British Columbia is truly blessed. We have bountiful natural resources and our province enjoys a geographic position in Canada and the world that is the envy of many.
B.C. workers are skilled and dedicated. Our business people are innovative and far-thinking. B.C. students repeatedly achieve among the highest scores in international competitions.
All have found a way to compete—and to succeed—in a challenging world.
Yet, there is unmistakable evidence that British Columbia has slipped badly in a number of objective, economic rankings over the last two decades. Successive provincial governments—both NDP and B.C. Liberal—have overseen a significant decline in B.C.’s economy.
In 1971, for example, British Columbia had the highest average weekly wages in Canada. By 2001, we had fallen to third, and in recent years we’ve collapsed all the way to fifth. Today, B.C.’s average weekly wage trails Alberta, Ontario, Newfoundland, and Saskatchewan.
Similarly, our real gross domestic product per capita also has fallen to fifth place in the country. How is it possible that British Columbia’s economy now produces almost $2,000 less per resident, per year, than the Canadian average?
What do all of these numbers mean? They mean that British Columbia isn’t as attractive to newcomers as once it was.
We used to be a population magnet. For much of the 20th century, British Columbia continually drew new residents from across Canada.
Workers who wanted to find high-wage jobs, men and women who wanted to raise their families here, and Canadians who simply wanted to realize their dreams—all of them were drawn to B.C.
Unfortunately, interprovincial migration statistics turned negative at the end of the 1990s, and then after briefly becoming positive, fell back into negative territory again over the last 18 months.
It seems unbelievable, but more people now are leaving B.C. each month to find jobs in other provinces, than are coming here from elsewhere in Canada.
So, what can be done? The B.C. Conservatives believe in B.C. We believe in our people—and want to ensure they have the education and skills training to find high-wage jobs.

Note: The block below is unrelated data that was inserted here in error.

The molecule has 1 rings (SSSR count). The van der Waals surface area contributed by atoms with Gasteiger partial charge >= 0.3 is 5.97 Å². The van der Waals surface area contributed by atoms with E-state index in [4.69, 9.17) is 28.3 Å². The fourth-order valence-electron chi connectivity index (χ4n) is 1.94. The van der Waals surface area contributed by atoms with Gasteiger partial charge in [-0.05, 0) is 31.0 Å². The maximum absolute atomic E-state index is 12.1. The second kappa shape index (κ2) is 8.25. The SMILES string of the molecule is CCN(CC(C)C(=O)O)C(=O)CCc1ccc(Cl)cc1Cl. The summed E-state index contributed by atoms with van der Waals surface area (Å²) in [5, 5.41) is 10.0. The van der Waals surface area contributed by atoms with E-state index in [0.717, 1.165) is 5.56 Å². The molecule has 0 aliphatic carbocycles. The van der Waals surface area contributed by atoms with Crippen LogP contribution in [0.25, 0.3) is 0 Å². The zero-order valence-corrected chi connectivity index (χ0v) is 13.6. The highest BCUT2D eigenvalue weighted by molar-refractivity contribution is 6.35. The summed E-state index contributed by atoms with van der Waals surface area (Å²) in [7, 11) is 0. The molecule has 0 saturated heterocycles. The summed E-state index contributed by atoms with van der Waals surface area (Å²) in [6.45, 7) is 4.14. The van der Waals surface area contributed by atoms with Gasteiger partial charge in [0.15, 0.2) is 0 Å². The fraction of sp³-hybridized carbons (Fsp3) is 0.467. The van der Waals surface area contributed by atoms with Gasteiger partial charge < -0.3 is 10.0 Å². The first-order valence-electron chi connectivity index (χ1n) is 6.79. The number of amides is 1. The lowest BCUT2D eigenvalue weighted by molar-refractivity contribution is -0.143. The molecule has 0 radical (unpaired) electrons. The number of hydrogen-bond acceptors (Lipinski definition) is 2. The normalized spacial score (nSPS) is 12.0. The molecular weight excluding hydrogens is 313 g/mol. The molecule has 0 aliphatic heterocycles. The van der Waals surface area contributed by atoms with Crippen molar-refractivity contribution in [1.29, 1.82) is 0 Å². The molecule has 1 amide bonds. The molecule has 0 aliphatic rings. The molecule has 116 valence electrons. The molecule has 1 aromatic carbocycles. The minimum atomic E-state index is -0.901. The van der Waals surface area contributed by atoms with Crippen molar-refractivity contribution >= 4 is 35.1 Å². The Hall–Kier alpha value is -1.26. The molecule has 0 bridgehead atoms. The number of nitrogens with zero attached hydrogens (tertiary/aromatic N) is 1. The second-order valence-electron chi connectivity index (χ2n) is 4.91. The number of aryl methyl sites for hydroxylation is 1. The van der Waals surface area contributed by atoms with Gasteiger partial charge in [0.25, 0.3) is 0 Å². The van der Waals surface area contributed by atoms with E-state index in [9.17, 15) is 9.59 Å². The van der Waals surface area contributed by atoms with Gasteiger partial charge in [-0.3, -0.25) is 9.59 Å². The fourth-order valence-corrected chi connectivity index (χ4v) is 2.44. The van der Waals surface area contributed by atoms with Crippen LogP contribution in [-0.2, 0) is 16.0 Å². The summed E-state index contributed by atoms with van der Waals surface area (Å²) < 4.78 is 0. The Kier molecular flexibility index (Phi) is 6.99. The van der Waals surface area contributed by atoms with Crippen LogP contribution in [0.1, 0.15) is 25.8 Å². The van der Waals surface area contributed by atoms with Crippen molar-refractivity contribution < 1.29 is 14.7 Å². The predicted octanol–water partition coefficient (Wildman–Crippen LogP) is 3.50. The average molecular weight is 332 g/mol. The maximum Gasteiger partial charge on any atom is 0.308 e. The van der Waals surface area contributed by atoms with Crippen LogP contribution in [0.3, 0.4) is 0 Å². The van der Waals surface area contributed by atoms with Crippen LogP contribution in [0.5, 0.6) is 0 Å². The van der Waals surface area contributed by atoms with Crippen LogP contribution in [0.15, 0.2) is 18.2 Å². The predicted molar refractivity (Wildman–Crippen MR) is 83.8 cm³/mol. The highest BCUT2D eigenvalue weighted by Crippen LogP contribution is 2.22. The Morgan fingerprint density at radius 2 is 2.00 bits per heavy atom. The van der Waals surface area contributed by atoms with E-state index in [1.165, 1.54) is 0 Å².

We believe in fair taxation. An example of unfair taxation is the carbon tax, which hurts B.C. farmers, ranchers, and other agricultural producers.
The carbon tax also discriminates against British Columbians living in the rural and northern parts of our province, who do not have the public-transit choices available to those living in of our major urban centres.
We believe in balanced budgets and want MLAs to understand that public expenditures must be kept in-line with revenues. To that end the B.C. Conservatives have developed a three–point plan—called Spending Smarter—that will ensure greater legislative oversight over government spending.
We believe in transportation. Good highways are essential to B.C.’s economic growth. We need to create better access to our natural resources, especially in rural and northern parts of the province.
The bottom line is this: the B.C. Conservatives believe in British Columbia. We believe in our people, their willingness to be daring and innovative, our natural resources, and our geographic advantages. We believe in our potential; we believe in the future.
British Columbia is incredibly rich in people and resources. We have the geographic location. All we need to do, to secure a better future, is to believe in ourselves. We believe in B.C.